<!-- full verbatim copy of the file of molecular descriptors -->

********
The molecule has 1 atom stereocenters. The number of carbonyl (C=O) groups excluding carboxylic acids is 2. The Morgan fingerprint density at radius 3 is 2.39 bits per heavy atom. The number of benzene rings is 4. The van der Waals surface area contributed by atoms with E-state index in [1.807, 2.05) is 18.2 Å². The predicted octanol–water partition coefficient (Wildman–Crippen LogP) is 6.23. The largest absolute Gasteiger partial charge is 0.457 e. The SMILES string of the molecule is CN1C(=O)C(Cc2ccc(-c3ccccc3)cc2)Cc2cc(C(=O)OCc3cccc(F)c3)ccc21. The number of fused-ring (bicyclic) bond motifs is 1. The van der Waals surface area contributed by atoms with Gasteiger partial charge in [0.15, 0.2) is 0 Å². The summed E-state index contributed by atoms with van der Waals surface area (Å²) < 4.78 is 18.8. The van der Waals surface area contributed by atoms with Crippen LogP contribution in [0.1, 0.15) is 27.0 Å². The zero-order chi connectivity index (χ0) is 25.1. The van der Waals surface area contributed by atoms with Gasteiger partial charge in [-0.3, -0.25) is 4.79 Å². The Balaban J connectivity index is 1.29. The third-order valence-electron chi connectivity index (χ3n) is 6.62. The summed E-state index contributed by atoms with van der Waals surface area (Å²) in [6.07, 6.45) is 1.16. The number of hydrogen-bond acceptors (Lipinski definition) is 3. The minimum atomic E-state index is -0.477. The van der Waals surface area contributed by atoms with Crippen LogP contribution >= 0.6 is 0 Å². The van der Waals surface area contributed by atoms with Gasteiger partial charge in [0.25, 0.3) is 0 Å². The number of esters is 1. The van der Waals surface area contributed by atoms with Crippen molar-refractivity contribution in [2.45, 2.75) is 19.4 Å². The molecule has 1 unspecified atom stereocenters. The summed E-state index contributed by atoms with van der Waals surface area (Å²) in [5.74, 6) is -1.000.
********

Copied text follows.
The molecule has 1 atom stereocenters. The number of carbonyl (C=O) groups excluding carboxylic acids is 2. The Morgan fingerprint density at radius 3 is 2.39 bits per heavy atom. The number of benzene rings is 4. The van der Waals surface area contributed by atoms with E-state index in [1.807, 2.05) is 18.2 Å². The predicted octanol–water partition coefficient (Wildman–Crippen LogP) is 6.23. The largest absolute Gasteiger partial charge is 0.457 e. The SMILES string of the molecule is CN1C(=O)C(Cc2ccc(-c3ccccc3)cc2)Cc2cc(C(=O)OCc3cccc(F)c3)ccc21. The number of fused-ring (bicyclic) bond motifs is 1. The van der Waals surface area contributed by atoms with Gasteiger partial charge in [0.15, 0.2) is 0 Å². The summed E-state index contributed by atoms with van der Waals surface area (Å²) < 4.78 is 18.8. The van der Waals surface area contributed by atoms with Crippen LogP contribution in [0.1, 0.15) is 27.0 Å². The zero-order chi connectivity index (χ0) is 25.1. The van der Waals surface area contributed by atoms with Gasteiger partial charge in [-0.3, -0.25) is 4.79 Å². The Balaban J connectivity index is 1.29. The third-order valence-electron chi connectivity index (χ3n) is 6.62. The summed E-state index contributed by atoms with van der Waals surface area (Å²) in [6.07, 6.45) is 1.16. The number of hydrogen-bond acceptors (Lipinski definition) is 3. The minimum atomic E-state index is -0.477. The van der Waals surface area contributed by atoms with Crippen LogP contribution >= 0.6 is 0 Å². The van der Waals surface area contributed by atoms with Gasteiger partial charge in [0.25, 0.3) is 0 Å². The number of esters is 1. The van der Waals surface area contributed by atoms with Crippen molar-refractivity contribution in [2.45, 2.75) is 19.4 Å². The molecule has 1 unspecified atom stereocenters. The summed E-state index contributed by atoms with van der Waals surface area (Å²) in [5.74, 6) is -1.000.